The Second World War

  • Kim Coleman


At the beginning of the Second World War, the experience of the First World War gave most of the combatants the expectation that chemical warfare would be used to an even greater extent, despite the Geneva Protocol having been put into place in the inter-war period. Chemical warfare had resurfaced in 1937 in Abysinnia (Ethiopia) and in China, and it was clear that another great conflict was nearing and chemical weapons were expected to be used, both on the battlefield and against civilian populations. Certainly air raids and gas attacks were expected as soon as war broke out and the British government issued the entire civil population, including babies, with gas masks — some 30 million in total. Perhaps in response to the D-Day landings in June 1944, it was not until late autumn 1944 that Hitler intervened in the matter of gas masks and appointed a special commissioner directly responsible to him. With great haste a programme was set up to protect the entire German population from the effects of gas warfare. Although gas mask production rose to more than 2,300,000 per month, it was evident it would take a while before the entire urban population would be properly equipped.1 However, in Germany, since 1931 the Ministry of the Interior had been issuing guidelines for civil defence, and in 1932 the first release of the Vorläufige Ortsanweisung für den Luftschutz der Zivilbevölkerung was issued, which by the end of the war comprised 12 chapters with numerous comprehensive attachments.


Chemical Weapon Chemical Warfare Agent German Invasion Chlorine Trifluoride Geneva Protocol 
These keywords were added by machine and not by the authors. This process is experimental and the keywords may be updated as the learning algorithm improves.


Unable to display preview. Download preview PDF.

Unable to display preview. Download preview PDF.


  1. 1.
    Albert Speer, Inside the Third Reich, London: Phoenix (1995), p. 552.Google Scholar
  2. 7.
    M. Sartori, ‘New Developments in the Chemistry of War Gases’, Chemical Review, 48 (1951), pp. 225–257.CrossRefGoogle Scholar
  3. 8.
    Stuart Laing (ed.), Hitler Diary 1917–1945, Marshall Cavendish (1980), p. 37.Google Scholar
  4. 14.
    This figure was the British and American estimate. The Soviet estimate was 250,000 tons, See Jeremy Paxman and Richard Harris, A Higher Form of Killing: The Secret Story of Chemical Warfare, New York: Hill & Wang (1982).Google Scholar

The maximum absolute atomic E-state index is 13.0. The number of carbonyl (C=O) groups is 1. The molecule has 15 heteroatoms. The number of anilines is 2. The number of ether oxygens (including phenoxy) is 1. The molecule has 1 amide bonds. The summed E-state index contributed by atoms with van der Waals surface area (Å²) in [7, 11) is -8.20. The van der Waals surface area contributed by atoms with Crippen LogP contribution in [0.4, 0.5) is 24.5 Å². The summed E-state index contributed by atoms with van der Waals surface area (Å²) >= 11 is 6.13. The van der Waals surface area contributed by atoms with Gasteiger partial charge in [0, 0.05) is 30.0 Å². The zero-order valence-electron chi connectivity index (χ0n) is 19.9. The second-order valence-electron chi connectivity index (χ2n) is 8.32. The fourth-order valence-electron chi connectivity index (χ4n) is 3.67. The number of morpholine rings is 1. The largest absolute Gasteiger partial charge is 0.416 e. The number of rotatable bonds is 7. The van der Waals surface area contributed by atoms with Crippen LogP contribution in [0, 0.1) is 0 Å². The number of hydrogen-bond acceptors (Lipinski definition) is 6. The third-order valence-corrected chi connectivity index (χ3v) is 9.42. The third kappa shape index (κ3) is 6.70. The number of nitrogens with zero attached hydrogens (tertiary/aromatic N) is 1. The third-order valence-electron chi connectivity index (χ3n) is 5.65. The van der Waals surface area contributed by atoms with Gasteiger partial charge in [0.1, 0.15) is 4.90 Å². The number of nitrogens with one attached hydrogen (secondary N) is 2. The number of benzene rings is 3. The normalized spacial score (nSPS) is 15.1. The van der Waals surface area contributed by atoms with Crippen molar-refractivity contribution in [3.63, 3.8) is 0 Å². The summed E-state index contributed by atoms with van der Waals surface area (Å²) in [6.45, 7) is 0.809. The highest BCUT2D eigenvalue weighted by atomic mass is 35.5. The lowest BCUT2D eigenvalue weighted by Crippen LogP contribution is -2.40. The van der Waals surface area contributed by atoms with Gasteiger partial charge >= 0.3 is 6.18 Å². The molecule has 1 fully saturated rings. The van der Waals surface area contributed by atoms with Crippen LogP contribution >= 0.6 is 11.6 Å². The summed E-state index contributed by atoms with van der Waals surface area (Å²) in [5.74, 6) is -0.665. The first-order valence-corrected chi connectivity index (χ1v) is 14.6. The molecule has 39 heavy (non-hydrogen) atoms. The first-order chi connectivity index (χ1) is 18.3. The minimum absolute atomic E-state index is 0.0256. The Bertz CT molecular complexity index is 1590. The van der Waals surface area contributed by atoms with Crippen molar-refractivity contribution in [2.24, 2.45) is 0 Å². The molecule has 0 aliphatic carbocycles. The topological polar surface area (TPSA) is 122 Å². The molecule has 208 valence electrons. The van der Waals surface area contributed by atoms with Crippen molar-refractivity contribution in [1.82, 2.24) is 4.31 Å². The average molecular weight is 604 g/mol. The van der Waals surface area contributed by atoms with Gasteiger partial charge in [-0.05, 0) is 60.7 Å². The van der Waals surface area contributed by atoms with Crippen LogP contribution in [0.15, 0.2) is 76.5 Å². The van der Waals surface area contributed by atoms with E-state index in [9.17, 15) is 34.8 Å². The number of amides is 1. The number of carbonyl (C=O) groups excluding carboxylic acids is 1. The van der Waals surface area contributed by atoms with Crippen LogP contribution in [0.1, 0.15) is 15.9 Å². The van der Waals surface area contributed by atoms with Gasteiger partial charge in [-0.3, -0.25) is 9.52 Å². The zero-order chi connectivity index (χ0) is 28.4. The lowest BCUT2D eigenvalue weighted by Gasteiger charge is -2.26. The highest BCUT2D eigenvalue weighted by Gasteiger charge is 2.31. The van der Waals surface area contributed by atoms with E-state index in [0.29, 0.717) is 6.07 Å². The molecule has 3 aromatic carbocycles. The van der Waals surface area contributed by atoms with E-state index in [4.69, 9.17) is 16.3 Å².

5. 15.
    Greg Goebbel, A History of Chemical Warfare 2 (1990), p. 4.Google Scholar
  6. 26.
    David Irvine, Hitler’s War, London (1977), p. 633.Google Scholar
  7. 31.
    Omar Bradley, A Soldiers Story, New York (1970), p. 237.Google Scholar
  8. 36.
    Sir John Dill, The Use of Gas in Home Defence, HMSO (1940).Google Scholar
  9. 40.
    H. Oschsner, History of German Chemical Warfare in World War II, Part 2, ‘The Military Aspect’, Historical Office of the Chief of the [US] Chemical Corps (1949). This quotation is from the review of German chemical warfare activities written in 1948 by General Oschsner, Commander-in-Chief of the German Chemical Corps, 1939–1945. This review is one of the most comprehensive published sources of information on German wartime chemical warfare activities. As source material it is open to criticism that it represents the view of one man only, however closely he was involved in the German chemical warfare programme. Nevertheless, this review was not written for open literature or international circulation. Indeed, it remained a restricted document for thirty years.Google Scholar
  10. 43.
    W.S. Churchill, The Hinge of Fate (The Second World War), Vol. 4, London (1951).Google Scholar
  11. 52.
    G. Aklexandrov, ‘Lessons of the Past are not to be Forgotten’, International Affairs, 2 (1969), pp. 76–78.Google Scholar
  12. 57.
    Lord Richie-Calder in Steven Rose (ed.), CBW: London Conference on CBW, London: George G. Harrap (1968), p. 14.Google Scholar
  13. 60.
    S.P. Lovell, Of Spies and Stratagems, New York (1963).Google Scholar
  14. 61.
    F.J. Brown, Chemical Warfare: A Study in Restraints, New Jersey: Princeton University Press (1968), pp. 74–75.Google Scholar
  15. 63.
    US Chemical Warfare Service, US Chemical Warfare Policy, Washington DC: Operations Division, War Department General Staff, Strategy and Policy Group (14 June 1945), Draft.Google Scholar
  16. 67.
    D. Irving, The Destruction of Dresden, London (1966)Google Scholar
  17. H.R. Trevor-Roper, The Last Days of Hitler, London (1962 edn)Google Scholar
  18. Frederick Taylor, Dresden Tuesday 13 February 1945, Bloomsbury (2004)Google Scholar
  19. Anton Joachimsthaler, The Last Days of Hitler: The Legends — The Evidence — The Truth, Arms & Armour Press (1996).Google Scholar
  20. 68.
    H. Klotz, Germany’s Secret Armaments, London (1934)Google Scholar
  21. H.F. Thuiller, Gas in the Next War, London (1939); See also, Bayerarchiv, Leverkusen, IG Farbenindustrie AG, Annual Reports (1934–1944).Google Scholar

Copyright information

© Kim Coleman 2005

Authors and Affiliations

  • Kim Coleman

There are no affiliations available

Personalised recommendations